Gartner is projecting that more than 55 million tablets will be sold this year (growing past 200 million in 2014). While most of these will be iPads, millions will be from Samsung, RIM, Motorola, and 75+ more. Buyers of these tablets will be from all walks of life: homes, SMBs and large enterprises.
This is a VERY BIG deal. We are seeing a shift in how people use computing devices (what Clayton Christiansen would call a “disruptive innovation.”) However, what is now different is whereas smartphones added a new way of computing, tablets are displacing an existing one: the keyboard-based personal computer.
Taking advantage of this displacement requires a new way of thinking. Tablets are not just “flat PCs with touch keyboards” or “big smartphones without the phone.” They represent a new way people interact with technology: moving, turning, tilting, swiping, tapping, pinching, and more—all on something that is about the size of, the most widely used form of information storage in history, a piece of paper. Going from near-zero to growing annually by 50+ million units every year for four years will drive many more new ways to interact with tablets: better cameras, IR and barcode sensors, directional microphones, voice recognition, projectors and more.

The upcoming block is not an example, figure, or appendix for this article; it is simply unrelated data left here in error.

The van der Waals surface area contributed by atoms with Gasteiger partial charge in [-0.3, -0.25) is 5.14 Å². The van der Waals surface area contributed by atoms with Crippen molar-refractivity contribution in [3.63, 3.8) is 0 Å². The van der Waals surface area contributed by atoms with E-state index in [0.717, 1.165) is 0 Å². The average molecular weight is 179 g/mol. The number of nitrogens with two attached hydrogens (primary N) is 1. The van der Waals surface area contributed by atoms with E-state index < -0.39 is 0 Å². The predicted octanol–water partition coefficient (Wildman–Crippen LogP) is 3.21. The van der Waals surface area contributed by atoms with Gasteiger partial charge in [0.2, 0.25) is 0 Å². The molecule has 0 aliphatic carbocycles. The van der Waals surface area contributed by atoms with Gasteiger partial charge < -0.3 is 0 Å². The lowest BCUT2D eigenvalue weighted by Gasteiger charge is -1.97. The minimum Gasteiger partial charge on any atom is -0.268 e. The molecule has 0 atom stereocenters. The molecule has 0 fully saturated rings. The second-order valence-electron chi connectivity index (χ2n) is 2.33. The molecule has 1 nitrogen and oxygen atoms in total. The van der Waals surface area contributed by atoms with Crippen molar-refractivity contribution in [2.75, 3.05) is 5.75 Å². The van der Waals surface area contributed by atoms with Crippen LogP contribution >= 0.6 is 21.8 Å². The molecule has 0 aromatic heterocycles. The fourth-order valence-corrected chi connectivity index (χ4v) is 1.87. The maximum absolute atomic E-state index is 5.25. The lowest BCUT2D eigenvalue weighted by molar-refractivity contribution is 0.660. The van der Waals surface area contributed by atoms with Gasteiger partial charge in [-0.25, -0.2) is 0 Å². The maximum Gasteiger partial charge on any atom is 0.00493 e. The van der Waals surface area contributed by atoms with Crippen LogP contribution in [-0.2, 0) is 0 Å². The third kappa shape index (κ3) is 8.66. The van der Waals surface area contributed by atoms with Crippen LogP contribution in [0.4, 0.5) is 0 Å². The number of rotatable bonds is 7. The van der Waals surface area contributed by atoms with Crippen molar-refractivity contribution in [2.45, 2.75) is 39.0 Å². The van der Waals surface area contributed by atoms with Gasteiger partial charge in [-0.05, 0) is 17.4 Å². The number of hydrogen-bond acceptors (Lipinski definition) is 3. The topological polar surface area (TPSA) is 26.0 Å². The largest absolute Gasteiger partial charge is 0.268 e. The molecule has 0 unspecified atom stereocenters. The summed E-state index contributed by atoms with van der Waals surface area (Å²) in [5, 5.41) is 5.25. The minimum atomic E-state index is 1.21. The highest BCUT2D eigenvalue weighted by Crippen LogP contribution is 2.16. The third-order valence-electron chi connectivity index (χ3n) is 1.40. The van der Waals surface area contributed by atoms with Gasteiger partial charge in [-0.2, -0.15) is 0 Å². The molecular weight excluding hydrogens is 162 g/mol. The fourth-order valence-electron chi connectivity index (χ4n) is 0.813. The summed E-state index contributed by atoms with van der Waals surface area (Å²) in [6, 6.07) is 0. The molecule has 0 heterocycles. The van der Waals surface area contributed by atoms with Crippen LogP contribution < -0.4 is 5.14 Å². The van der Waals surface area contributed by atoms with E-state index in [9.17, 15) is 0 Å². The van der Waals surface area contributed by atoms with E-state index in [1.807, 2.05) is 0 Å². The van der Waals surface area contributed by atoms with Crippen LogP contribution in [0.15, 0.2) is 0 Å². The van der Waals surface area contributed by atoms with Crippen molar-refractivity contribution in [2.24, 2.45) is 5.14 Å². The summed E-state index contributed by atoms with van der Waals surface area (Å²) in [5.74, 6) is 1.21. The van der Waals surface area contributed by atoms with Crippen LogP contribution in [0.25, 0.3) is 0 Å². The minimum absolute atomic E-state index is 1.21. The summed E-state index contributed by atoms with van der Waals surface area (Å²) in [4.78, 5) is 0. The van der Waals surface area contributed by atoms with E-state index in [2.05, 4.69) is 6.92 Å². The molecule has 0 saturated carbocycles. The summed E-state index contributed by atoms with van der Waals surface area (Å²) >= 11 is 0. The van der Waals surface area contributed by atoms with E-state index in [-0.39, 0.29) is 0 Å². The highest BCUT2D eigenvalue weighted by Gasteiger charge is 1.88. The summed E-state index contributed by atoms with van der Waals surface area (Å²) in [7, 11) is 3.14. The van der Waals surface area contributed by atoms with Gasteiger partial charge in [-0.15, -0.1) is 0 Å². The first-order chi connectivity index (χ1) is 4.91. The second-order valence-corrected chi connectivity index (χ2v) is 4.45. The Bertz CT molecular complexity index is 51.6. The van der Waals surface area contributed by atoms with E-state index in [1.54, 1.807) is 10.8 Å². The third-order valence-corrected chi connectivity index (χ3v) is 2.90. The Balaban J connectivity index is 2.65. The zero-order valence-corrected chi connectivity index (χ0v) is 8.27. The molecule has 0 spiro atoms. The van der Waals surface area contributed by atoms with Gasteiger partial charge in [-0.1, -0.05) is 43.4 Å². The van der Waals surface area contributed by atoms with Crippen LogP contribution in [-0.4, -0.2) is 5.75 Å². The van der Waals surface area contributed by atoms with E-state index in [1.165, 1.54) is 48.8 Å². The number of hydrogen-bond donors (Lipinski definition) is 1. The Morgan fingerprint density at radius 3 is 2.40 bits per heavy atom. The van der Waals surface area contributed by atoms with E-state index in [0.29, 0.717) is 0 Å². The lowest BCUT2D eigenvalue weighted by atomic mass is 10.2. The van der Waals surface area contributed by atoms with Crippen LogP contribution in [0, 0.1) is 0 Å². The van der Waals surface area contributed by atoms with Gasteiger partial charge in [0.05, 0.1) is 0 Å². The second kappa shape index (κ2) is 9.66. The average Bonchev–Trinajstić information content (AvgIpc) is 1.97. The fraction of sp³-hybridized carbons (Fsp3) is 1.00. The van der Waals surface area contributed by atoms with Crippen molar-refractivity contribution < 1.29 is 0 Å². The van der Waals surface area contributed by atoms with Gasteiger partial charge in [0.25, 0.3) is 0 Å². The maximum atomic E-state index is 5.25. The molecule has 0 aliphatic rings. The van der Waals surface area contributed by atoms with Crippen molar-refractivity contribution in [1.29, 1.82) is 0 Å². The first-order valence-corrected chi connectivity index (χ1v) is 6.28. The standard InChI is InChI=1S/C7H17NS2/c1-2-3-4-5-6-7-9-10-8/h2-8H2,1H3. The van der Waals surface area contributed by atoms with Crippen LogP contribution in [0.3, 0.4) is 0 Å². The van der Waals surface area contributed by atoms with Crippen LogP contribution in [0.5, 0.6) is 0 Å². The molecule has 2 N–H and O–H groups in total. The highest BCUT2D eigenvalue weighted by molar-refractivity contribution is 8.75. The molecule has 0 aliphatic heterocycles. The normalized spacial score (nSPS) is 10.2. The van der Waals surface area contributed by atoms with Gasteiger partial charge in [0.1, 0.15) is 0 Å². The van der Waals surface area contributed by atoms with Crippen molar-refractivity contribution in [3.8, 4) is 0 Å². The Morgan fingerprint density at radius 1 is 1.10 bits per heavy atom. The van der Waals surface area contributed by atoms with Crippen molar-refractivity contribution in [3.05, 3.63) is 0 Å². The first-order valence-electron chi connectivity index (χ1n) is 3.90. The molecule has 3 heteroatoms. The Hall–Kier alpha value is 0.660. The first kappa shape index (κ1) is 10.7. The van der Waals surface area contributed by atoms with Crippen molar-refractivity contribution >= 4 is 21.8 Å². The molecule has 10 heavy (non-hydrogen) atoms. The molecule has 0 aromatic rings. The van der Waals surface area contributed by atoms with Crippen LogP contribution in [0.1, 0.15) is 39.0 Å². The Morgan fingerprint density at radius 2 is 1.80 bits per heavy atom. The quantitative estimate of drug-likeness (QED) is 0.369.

What tablets are doing—in a big way—is providing the first low-cost, compelling and easy-to-use (i.e., mass-market) platform for augmented reality. Those who want to take advantage of this new growing market need to realize this (those who don’t will miss multiple generations of product development). Oh, if you don’t think augmented reality will soon be mainstream, check out The Black Fin.
How do we make the jump to take advantage of this change? First we need to drop the old concepts of the mouse and keyboard–or the PC—and ask more elemental questions:
- How do I interact with world today without tech—be it work, life or play
- How would I improve the experience by capturing or adding information in multiple forms: touch, motion, sound?
- How do I combine this old and new in a way that is natural and intuitive?
We are starting to see just the very beginning of this with some very cool applications (interactive maps, iBooks, virtual pianos, and lots of cool games). These are only Generation One ideas. It will be exciting to see what comes next—especially for things we spend hours doing each day. Once we get this in place, we will have a Star Trek-like like. Although it will look whole lot better than the futuristic 24th century tricorders we saw on TV 20 years ago.